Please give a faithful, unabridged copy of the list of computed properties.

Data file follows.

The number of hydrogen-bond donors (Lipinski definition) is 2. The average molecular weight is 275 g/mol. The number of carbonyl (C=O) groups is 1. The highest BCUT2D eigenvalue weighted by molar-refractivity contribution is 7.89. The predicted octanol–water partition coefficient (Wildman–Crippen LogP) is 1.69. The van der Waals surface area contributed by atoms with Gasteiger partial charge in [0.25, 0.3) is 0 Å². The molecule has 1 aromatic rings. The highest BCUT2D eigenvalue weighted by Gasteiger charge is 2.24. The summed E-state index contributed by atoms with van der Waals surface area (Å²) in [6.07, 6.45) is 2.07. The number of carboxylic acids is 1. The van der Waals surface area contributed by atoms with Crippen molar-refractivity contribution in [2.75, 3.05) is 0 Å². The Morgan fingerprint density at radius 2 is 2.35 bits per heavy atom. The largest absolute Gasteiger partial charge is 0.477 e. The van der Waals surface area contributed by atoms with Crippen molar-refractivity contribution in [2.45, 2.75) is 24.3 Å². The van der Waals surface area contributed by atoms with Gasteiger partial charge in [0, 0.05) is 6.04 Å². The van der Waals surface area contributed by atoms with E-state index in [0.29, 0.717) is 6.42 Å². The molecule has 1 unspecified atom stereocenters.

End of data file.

The number of hydrogen-bond donors (Lipinski definition) is 2. The average molecular weight is 275 g/mol. The number of carbonyl (C=O) groups is 1. The highest BCUT2D eigenvalue weighted by molar-refractivity contribution is 7.89. The predicted octanol–water partition coefficient (Wildman–Crippen LogP) is 1.69. The van der Waals surface area contributed by atoms with Gasteiger partial charge in [0.25, 0.3) is 0 Å². The molecule has 1 aromatic rings. The highest BCUT2D eigenvalue weighted by Gasteiger charge is 2.24. The summed E-state index contributed by atoms with van der Waals surface area (Å²) in [6.07, 6.45) is 2.07. The number of carboxylic acids is 1. The van der Waals surface area contributed by atoms with Crippen molar-refractivity contribution in [2.75, 3.05) is 0 Å². The Morgan fingerprint density at radius 2 is 2.35 bits per heavy atom. The largest absolute Gasteiger partial charge is 0.477 e. The van der Waals surface area contributed by atoms with Crippen molar-refractivity contribution in [2.45, 2.75) is 24.3 Å². The van der Waals surface area contributed by atoms with Gasteiger partial charge in [0, 0.05) is 6.04 Å². The van der Waals surface area contributed by atoms with E-state index in [0.29, 0.717) is 6.42 Å². The molecule has 1 unspecified atom stereocenters.